Are You Repressing or Detaching?

River of Life

Attachment Shapes Our Existence

When I speak to others about the Buddhist concept of detachment, sometimes someone will say, ‘that just sounds like repression to me.’ While I certainly understand the thinking there, I do think there is an important difference between repression and detachment.

First, we need to see what is at the root of both of these concepts: the implication of attachment. In many ways, attachment is at the core of all existence. For what is existence but to be attached to some manifestation of being, or reality. As such, we like attachment. We thrive on it. It helps us to organize our lives and has the capacity to increase our sense of self. Yet, it can also be detrimental.

On a materialistic level, we cherish our ‘things.’ The new car, big house, smart phone. There’s nothing wrong with that, but if we lose one of those objects we often feel like some part of our soul has been ripped out (which is not the case). We cause ourselves and others undue pain over these attachments.

On a more meta-physical level we can become attached to a cycle of pain characterized by patterns of thought and emotion; our insecurity, anxiety, self doubt, anger, sorrow, etc. It seems to me that these patterns are at the root of most action. In learning to detach oneself from such patterns, we begin to break the cycle of pain and re-route the ways in which we operate.

The Difference between Repression and Detachment

So maybe you’re asking, “If I detach myself from my emotions isn’t that just not dealing with them, and repressing?” I think the the answer can be both yes and no. As always it depends on the individual. One can’t just decide to be detached from those things. That most likely will lead to repression. We must go about it very consciously.

Detachment occurs when we look at those feelings and thoughts whether positive or negative, acknowledge their presence, and realize that we can sit with these things without them defining us; meaning that they do not need to inform or instigate unconscious action.  Whereas, when we repress something, the attachment remains. The thing just moves out of sight into unconscious territory. Then, it does instigate unconscious behavior. It manifests itself in ways that can be extremely detrimental to our well being.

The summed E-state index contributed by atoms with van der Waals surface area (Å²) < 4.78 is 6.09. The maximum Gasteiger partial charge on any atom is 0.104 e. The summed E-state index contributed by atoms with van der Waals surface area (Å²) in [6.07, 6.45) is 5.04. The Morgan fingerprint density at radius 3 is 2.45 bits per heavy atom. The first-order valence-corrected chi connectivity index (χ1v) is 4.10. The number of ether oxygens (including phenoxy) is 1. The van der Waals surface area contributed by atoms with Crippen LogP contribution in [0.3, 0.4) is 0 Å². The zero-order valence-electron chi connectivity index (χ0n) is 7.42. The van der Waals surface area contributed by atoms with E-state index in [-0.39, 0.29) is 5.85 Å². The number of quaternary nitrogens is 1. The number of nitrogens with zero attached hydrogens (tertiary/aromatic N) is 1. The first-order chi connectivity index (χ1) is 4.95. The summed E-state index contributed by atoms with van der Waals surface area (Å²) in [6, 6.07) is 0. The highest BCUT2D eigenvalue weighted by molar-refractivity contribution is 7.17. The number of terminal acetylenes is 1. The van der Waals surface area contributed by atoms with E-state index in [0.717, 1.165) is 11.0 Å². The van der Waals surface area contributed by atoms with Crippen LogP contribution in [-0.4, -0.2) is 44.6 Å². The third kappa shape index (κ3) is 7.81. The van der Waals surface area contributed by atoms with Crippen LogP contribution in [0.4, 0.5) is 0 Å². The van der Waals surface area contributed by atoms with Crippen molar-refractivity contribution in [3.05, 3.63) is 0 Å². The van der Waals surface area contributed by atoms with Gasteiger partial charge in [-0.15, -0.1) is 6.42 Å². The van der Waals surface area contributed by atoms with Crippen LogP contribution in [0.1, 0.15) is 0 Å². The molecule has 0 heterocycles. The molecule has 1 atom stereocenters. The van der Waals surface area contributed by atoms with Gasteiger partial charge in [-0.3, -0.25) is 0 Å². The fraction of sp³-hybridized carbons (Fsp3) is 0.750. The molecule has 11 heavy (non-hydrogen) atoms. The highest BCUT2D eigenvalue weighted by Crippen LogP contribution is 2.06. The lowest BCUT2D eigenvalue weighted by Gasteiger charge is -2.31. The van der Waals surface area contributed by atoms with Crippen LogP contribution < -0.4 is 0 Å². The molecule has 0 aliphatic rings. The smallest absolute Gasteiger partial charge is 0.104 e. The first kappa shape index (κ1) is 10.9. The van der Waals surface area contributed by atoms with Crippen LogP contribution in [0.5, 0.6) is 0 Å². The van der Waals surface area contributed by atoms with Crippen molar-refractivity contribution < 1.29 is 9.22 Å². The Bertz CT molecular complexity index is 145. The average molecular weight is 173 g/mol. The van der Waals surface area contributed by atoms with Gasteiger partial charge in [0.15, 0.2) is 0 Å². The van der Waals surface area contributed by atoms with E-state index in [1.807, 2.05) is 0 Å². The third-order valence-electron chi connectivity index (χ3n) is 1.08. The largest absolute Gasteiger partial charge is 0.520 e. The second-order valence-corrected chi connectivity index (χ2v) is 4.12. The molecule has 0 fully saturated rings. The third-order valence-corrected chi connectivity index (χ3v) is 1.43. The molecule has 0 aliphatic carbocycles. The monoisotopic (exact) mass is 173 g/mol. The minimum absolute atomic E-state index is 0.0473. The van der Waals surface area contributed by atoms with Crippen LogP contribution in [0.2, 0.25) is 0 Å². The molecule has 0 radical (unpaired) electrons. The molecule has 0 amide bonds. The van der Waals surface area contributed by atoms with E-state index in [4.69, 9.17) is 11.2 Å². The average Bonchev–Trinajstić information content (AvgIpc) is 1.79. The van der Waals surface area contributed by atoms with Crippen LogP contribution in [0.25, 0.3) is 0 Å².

You are a Boat

Think of a boat floating down a river. You’re the boat. The river is life. Now imagine you put your anchor down in the mud at the bottom, but you forget to bring it up. Your anchor is your mind. The current of the river picks up, and starts moving you, but the anchor is dragging at the bottom. You feel the weight, the resistance but you’ve forgotten about the anchor. Repression is like this. It weighs you down and manifests into resistance and struggle.

Now take a step back. You let your anchor down, but you’re very aware that the anchor (mind) is not separate from you; your are in control. As such, you see and feel the muck at the bottom. You’re aware that part of you is sitting in it, and that’s ok. You spend some time there, examining the mud and how it informs your reality. Then, you pull up anchor and allow the current to take you. You’re still very aware that beneath the moving water there is a layer of mud, but you realize that you don’t need to let it inform your movement all the time. This is detachment. You see all the factors, all of the snares. You allow the muck to be there but you do not let it define you.

Unconscious vs. Conscious Behavior

The bottom line is that repression is unconscious behavior while detachment is conscious. I think there can be a fine line between the two but the results of each are night and day. Even if one wants to detach from something, if that person is not conscious enough, it could in fact become repression.

The important thing to remember is that detachment is not just a decision one makes and that’s it. It is a dynamic, versatile thing that requires one to make the decision again and again. Some issue may crop up. It could be something we thought we had put to rest. If that happens we make the decision to examine so that we may detach again. It doesn’t happen over night. It takes time, effort, patience, openness, and above all, practice. We must practice mindfulness if we are to learn detachment.

Agree? Disagree? I welcome your thoughts!

By Terence Stone

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Chief Editor and Founder of Urban Spiritual, I’m a classically trained (and training) actor and singer living in New York City, who has performed in the U.S. and Europe. I’m also a writer, traveller, meditator, arts-lover, and well-being enthusiast.

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